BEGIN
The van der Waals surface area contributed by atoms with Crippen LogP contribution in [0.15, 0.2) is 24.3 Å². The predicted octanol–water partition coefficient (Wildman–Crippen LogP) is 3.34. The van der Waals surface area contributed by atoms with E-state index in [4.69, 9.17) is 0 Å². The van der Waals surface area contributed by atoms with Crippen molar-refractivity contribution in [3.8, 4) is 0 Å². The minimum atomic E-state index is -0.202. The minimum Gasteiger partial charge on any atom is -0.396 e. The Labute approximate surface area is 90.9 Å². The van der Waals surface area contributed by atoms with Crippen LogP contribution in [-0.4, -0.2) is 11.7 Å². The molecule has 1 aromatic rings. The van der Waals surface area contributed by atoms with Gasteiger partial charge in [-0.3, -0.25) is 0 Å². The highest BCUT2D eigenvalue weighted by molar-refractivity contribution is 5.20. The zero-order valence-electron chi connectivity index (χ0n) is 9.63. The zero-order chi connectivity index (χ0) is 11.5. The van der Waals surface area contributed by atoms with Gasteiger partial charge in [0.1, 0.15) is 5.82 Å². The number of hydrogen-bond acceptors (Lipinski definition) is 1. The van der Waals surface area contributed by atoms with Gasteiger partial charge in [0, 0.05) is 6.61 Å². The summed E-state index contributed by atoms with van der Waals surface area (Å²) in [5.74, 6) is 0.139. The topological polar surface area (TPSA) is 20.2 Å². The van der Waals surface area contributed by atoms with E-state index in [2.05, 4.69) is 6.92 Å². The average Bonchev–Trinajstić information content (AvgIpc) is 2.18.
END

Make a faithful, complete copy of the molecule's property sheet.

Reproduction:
The van der Waals surface area contributed by atoms with Crippen LogP contribution in [0.15, 0.2) is 24.3 Å². The predicted octanol–water partition coefficient (Wildman–Crippen LogP) is 3.34. The van der Waals surface area contributed by atoms with E-state index in [4.69, 9.17) is 0 Å². The van der Waals surface area contributed by atoms with Crippen molar-refractivity contribution in [3.8, 4) is 0 Å². The minimum atomic E-state index is -0.202. The minimum Gasteiger partial charge on any atom is -0.396 e. The Labute approximate surface area is 90.9 Å². The van der Waals surface area contributed by atoms with Crippen LogP contribution in [-0.4, -0.2) is 11.7 Å². The molecule has 1 aromatic rings. The van der Waals surface area contributed by atoms with Gasteiger partial charge in [-0.3, -0.25) is 0 Å². The highest BCUT2D eigenvalue weighted by molar-refractivity contribution is 5.20. The zero-order valence-electron chi connectivity index (χ0n) is 9.63. The zero-order chi connectivity index (χ0) is 11.5. The van der Waals surface area contributed by atoms with Gasteiger partial charge in [0.1, 0.15) is 5.82 Å². The number of hydrogen-bond acceptors (Lipinski definition) is 1. The van der Waals surface area contributed by atoms with Gasteiger partial charge in [0, 0.05) is 6.61 Å². The summed E-state index contributed by atoms with van der Waals surface area (Å²) in [5.74, 6) is 0.139. The topological polar surface area (TPSA) is 20.2 Å². The van der Waals surface area contributed by atoms with E-state index in [2.05, 4.69) is 6.92 Å². The average Bonchev–Trinajstić information content (AvgIpc) is 2.18.